Natural gas storage inventories increased by 66 Bcf for the week ending June 22, according to the EIA’s weekly report. This injection is lower than market expectations, however, a revision of 4 Bcf pushed the injection in line with expectations of a 70 Bcf injection. The August 2018 contract, which is trading as prompt for the first time today, was trading higher at $3.00 per MMBtu ahead of the storage report. Since then, the contract has dropped back below the $3.00 mark to $2.983, at time of writing.
Working gas storage inventories now sit at 2.074 Tcf, which is 735 Bcf below last year and 501 Bcf below the 5-year average.
Looking ahead, there are 18 weeks left of this injection season and if injections average 80 Bcf/week, inventories will end the season at 3.5 Tcf. This level compares to the previous low of 3.58 Tcf of 2012, which will likely put upward pressure on winter prices. This year, the injection season started late with the first injection reported during the last week of April and since, injections averaged 88 Bcf. However, as the peak summer months are ahead, unless production continues increasing over the summer, injections will likely become smaller during July and August and therefore increasing the likelihood of the end of the season inventory to the 3.5 Tcf level.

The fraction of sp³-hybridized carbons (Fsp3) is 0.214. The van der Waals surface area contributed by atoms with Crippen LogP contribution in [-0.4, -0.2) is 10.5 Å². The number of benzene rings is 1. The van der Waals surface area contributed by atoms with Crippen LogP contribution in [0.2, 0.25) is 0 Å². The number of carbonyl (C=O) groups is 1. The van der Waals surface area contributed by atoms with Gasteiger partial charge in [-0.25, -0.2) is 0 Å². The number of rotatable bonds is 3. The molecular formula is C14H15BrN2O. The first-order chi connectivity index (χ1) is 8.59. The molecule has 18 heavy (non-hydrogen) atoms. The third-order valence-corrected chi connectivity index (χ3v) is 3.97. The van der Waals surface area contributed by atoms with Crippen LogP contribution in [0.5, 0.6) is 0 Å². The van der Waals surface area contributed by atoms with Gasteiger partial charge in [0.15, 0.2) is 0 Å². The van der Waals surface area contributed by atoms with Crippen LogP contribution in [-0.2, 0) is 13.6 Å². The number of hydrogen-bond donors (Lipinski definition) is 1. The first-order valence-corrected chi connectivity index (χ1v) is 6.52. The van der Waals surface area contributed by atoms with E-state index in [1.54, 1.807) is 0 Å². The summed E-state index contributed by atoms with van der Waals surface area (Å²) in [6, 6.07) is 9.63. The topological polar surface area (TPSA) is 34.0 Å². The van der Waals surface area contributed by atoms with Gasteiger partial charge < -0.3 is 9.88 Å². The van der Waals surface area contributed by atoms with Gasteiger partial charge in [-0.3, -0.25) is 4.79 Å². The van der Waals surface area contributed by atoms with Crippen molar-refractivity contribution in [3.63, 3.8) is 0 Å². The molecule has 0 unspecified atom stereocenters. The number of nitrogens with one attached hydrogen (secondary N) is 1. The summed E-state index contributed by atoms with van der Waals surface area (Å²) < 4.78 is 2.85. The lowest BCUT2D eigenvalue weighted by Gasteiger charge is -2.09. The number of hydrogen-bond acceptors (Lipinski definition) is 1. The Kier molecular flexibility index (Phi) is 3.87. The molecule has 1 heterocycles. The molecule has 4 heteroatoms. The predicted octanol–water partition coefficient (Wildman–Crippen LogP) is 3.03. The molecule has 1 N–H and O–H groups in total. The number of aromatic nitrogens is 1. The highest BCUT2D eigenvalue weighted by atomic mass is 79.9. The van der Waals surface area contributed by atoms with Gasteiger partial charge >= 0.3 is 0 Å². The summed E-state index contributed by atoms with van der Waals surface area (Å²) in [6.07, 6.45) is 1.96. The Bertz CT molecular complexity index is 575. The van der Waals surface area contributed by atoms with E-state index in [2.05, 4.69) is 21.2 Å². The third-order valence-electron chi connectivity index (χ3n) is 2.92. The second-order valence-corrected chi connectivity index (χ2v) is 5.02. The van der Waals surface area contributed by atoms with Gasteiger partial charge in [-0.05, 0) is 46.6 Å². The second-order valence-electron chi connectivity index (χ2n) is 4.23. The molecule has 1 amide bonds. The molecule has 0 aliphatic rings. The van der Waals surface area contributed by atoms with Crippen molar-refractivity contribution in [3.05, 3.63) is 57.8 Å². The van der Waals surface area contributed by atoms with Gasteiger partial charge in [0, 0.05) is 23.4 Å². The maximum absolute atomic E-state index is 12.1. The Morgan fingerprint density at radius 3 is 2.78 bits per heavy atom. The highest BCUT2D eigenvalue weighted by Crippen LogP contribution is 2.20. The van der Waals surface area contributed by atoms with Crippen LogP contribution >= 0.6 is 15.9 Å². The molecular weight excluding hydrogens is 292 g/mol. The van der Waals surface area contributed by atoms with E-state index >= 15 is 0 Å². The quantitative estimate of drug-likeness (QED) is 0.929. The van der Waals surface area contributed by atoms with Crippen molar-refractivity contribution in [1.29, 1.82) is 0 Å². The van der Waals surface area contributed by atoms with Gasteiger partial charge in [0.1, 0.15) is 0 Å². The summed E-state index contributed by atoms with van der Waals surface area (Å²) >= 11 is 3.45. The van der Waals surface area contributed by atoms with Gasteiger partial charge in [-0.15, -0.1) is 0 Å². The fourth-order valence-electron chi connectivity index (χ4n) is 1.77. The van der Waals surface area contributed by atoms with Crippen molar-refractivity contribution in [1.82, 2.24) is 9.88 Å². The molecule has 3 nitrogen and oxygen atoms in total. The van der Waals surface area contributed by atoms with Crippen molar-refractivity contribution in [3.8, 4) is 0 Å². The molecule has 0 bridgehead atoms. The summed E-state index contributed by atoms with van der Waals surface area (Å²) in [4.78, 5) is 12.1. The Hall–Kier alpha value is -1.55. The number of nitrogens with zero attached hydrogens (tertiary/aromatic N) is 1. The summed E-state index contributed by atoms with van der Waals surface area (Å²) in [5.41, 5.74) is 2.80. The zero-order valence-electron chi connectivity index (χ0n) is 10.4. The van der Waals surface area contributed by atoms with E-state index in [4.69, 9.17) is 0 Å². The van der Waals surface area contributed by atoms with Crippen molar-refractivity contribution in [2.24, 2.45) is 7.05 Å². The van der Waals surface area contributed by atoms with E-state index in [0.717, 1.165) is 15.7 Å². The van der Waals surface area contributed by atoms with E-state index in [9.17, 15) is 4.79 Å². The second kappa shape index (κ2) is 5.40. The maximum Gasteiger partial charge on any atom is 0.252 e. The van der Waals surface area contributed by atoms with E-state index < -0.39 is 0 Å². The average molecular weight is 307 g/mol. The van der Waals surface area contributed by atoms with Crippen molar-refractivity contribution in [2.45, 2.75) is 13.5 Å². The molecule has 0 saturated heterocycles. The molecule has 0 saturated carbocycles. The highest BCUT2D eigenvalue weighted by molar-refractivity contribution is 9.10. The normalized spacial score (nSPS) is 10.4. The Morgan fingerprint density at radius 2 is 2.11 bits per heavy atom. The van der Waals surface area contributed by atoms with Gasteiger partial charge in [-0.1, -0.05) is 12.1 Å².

See the chart below for projections of the end-of-season storage inventories as of November 1, the end of the injection season.
This Week in Fundamentals
The summary below is based on PointLogic’s flow data and DI analysis for the week ending June 28, 2018.
– Dry gas production is up 0.57 Bcf/d week-on-week. This change can mostly be attributed to the Rockies (+ 0.3 Bcf/d) with gains in the DJ and the Green River basin.
– Canadian imports are down 0.16 Bcf/d week-on-week.
– Domestic natural gas demand increased by 0.36 Bcf/d week-on-week led by the Res/Com sector.
– LNG exports were up 0.13 Bcf/d week-on-week while Mexican exports were relatively flat.
Total supply is up 0.42 Bcf/d and total demand is up 0.5 Bcf/d week-over-week. Since demand is outpacing supply this week, a smaller injection should be expected next week, but due to the revision reported in today’s report, the injection is expected to be in the mid-70s Bcf level. Last year’s injection for the same week was 62 Bcf while the 5-year average is 72 Bcf.
Latest posts by Maria Sanchez (see all)
- Prices Fall On Continuously Rising Stockpiles and Fears of Economic and Demand Growth - June 12, 2019
- Large Crude Inventory Build Halts the Price Rally - April 3, 2019
- EIA Reports Storage Injection of 66 Bcf, Includes Revision - June 28, 2018